How it Works


Your Dog’s DNA is the only way they can tell you what they want and what they need to be happy and healthy. Certain breeds need certain kind of care, while others need certain kinds of exercise. Each type of dog has its own unique requirements. It’s important that owners understand these well before or after bringing their new friend into their life. Even more importantly, most breeds are predestined to some kind of disease or ailment. Having this knowledge before they become sick is extremely important in being able to treat or possibly even prevent an unhappy outcome.


Easy Cheek Swab. No Blood Test Needed.

step one


You will receive your What’s Your Mutt dog DNA test in the mail. Carefully open it up and review the instructions included in the box.


Using the provided swab, swab the inside of your dog’s mouth. Be sure to give them a treat and tell them they’re a good boy or girl! Enclose the swab in the provided packet to mail off to our lab.

step two
step three


Ship your swab off to our lab! You will receive your What’s Your Mutt dog DNA test results in the mail shortly after. Once you have the results, be sure to check out our materials to find out what the results mean for your best furry friend.


An Overview of Your Dog's DNA

Your dog’s DNA is about 2.5 billion units (nucleotides) long, almost as long as your own. That is a lot of information! If we were to write the canine genetic code on paper, it would fill over 800,000 pages (or over 4,100 books). While most DNA is identical between dogs, there are differences that occur throughout the genome, known as variants. Variants are what make your dog unique. They occur, on average, every 1,000 units or so, so your dog probably has around 4 million genetic variants that make it unique! Detecting variants in DNA can teach us a variety of information that otherwise would remain hidden. What’s Your Mutt can identify these variants throughout your dog’s genome in order to determine their breed history, likely behavioral and physical traits, and disease susceptibility.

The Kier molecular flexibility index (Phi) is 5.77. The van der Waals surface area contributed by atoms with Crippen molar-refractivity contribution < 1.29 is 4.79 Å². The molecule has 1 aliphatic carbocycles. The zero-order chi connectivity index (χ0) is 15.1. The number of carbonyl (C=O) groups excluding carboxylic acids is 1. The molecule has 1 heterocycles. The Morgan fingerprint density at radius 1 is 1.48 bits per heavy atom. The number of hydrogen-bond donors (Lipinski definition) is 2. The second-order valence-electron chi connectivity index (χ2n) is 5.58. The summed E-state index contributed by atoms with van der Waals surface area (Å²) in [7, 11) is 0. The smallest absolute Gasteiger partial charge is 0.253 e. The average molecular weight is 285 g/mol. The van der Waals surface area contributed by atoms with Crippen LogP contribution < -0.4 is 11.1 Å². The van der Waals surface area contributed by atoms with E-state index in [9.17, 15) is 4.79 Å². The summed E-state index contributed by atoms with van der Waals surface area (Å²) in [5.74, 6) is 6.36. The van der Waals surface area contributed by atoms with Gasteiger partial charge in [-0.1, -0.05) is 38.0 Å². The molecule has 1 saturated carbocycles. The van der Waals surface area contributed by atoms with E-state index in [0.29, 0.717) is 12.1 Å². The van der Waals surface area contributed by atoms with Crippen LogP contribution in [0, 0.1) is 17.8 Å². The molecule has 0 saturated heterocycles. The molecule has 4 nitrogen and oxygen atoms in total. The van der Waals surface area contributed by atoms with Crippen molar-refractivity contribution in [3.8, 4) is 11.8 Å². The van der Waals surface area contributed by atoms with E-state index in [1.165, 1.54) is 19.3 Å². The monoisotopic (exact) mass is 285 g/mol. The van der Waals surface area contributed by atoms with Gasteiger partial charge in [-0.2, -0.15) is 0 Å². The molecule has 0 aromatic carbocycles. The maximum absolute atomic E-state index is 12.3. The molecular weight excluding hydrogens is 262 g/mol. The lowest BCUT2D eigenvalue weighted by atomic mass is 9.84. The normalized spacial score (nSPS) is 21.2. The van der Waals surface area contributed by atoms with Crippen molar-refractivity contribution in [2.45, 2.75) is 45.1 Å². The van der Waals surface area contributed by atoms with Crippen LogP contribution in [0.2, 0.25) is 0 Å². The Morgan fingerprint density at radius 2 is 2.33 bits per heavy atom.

But how?

Certain variants have been shown to be associated with ancestry lineages, traits, and diseases. The presence of associated variants in your dog’s genome indicates if diseases or traits are likely to be expressed or not. Just like in humans, some genetic variants lead to expressed differences, such as eye color. Other genetic variations simply influence a trait. For example, a dog’s weight might be influenced by genetic variants, but it is also highly influenced by external factors such as diet and activity level. The presence of specific variants can also be used to detect genetic patterns that can be traced back to specific breed lineages. This is often done by examining the patterns of all the variants at once. In other words, there is no single variant that makes a dog a Labrador Retriever. Rather it is the suite of variants in concert that creates unique breeds.

When you send your dog’s swabs to us, our lab extracts the DNA from the cheek cells. From there, we examine the DNA for the variants that are associated with ancestry lineages, traits, and diseases. A series of specialized analyses are used to process the results of the variant testing to predict your dog’s breed ancestry, likely behavioral and physical traits, and disease susceptibility. We pack all this information into one convenient report and have it on its way to you and your furry friend within weeks.

What is Genotyping?

investigating the genetic constitution of (an individual organism)